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The harmonious language of Hawaii is a direct reflection of its essence. Hawaii is a place where nature guides life, where weather and seasons and cycles are honored for their potent influence. This reverence is reflected in the language. Less letters mean less distractions. More vowels are the voice of the wind, sea and sun. And the melodious tune of apostrophe inserts and double-vowels encourages uplifting attitudes aligned with island time.

The Hawaiian language may be difficult to grasp at first, but it doesn’t take long to capture your heart.

Hawaiian is a special and sacred language, filled with words that represent concepts and dual meanings. It is a layered tapestry of mystical meanings and practical directives, woven through centuries of native peoples, Polynesian pioneers and royal lineages.

To study and compassionately understand Hawaiian would take lifetimes. So, in the meantime, here is some insight to common words and phrases you may come across…


Aloha – Love, affection; greeting; Hello! Goodbye! Also a way of life… acknowledgement of what really matters.

A hui hou (kakao) – Until we meet again (said to a group)

E Komo Mai – Welcome, enter

Mahalo – Thank you

Mahalo nui loa – Thank you very much


Kapu – Sacred, taboo, forbidden, no trespassing— keep an eye out for signs marked “kapu,” as it is equivalent to “no trespassing.” These areas may be protected for environmental, energetic or otherwise unknown reasons.

Kuleana – Responsibility— can be used to describe a specific responsibility or a broader sense of life purpose.

Malama – To take care of, preserve, protect, maintain— used to describe the respectful tending to of land, people or thing.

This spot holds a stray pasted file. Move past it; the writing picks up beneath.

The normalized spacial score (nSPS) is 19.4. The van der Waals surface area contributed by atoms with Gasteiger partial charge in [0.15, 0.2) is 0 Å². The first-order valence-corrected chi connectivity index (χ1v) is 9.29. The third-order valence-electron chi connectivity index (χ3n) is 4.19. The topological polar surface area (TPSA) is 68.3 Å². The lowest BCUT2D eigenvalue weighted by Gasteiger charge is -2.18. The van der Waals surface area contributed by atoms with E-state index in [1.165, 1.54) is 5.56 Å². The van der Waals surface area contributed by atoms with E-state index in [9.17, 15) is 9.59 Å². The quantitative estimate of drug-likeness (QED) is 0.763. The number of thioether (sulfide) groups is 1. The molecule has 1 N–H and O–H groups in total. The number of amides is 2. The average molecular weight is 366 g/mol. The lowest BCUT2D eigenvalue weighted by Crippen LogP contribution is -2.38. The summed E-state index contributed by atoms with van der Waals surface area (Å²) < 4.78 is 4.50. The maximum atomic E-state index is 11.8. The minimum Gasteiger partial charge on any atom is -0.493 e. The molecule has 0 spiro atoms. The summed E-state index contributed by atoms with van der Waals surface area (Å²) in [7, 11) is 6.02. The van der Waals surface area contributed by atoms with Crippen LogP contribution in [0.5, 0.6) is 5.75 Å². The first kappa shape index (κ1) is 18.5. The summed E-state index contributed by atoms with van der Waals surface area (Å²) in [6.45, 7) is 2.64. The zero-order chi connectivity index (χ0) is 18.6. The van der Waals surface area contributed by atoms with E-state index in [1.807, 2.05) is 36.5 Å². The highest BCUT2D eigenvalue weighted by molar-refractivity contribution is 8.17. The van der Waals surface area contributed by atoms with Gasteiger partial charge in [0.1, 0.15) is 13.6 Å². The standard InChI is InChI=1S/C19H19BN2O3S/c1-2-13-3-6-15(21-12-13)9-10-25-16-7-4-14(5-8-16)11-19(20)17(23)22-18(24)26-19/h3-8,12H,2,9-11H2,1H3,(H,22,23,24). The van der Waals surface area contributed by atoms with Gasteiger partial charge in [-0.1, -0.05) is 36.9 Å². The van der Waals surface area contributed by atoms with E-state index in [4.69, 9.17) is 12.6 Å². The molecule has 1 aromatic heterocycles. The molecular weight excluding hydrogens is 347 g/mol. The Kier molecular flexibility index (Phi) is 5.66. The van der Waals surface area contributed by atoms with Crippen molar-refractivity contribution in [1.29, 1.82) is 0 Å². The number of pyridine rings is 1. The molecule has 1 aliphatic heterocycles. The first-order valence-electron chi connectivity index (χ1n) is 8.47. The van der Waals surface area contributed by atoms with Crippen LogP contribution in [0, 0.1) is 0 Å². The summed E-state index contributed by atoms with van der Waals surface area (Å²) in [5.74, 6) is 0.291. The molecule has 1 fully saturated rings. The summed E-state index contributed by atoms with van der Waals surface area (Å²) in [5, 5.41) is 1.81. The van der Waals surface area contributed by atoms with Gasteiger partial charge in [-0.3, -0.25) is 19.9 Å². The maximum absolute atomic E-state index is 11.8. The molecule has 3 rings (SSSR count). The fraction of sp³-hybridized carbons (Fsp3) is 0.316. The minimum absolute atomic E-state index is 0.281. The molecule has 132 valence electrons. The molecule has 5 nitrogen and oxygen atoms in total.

Pono – Right, morally righteous, harmony, balance— An all-encompassing term to describe thinking, acting and living in right relations with everything.

The Hawaii state motto says “Ua Man ke Ea o ka Aina i ka Pono,” meaning “The life of the land is perpetuated in righteousness.” 

Landmarks And Directions

Aina – Land, island

Hale – House, building

Heiau – Sacred site of spiritual reverence or worship

Kai – Sea, saltwater, seaside

Lanai –  Porch, patio or balcony

Makai – Toward the ocean

Mauka – Inland, upland, toward the mountains

Other Common Words

Ali’i – Chief, chiefess, or royalty

Haole –  A foreigner, caucasian

Humuhumunukunukuapua’a – Hawaiian State Fish

Kama’aina – Child of the land; A long-time resident of Hawaii

Kane – Man, male

Keiki – Child or children

Lani – Sky, the heavens

Mele Kalikimaka – Merry Christmas

Ohana – Family, relative, kin group, tribe

Ono – delicious or tasty, also a type of fish

Opala – Garbage, trash

Paniolo – Hawaiian cowboy

Pau – Finished, ended, all done

Pau Hana – End of the work day, happy hour

Pupu – snacks or appetizers

Wahine – Woman, lady

Wai – Fresh water

Pronunciation Tips

a sounds like ah
e sounds like ay or eh
i sounds like ee
o sounds like oh
u sounds like oo

So, give it a try! It is said that speaking Hawaiian opens the heart and inspires the soul. May the harmony of the Hawaiian language inspire Aloha within you, no matter where in the world you are.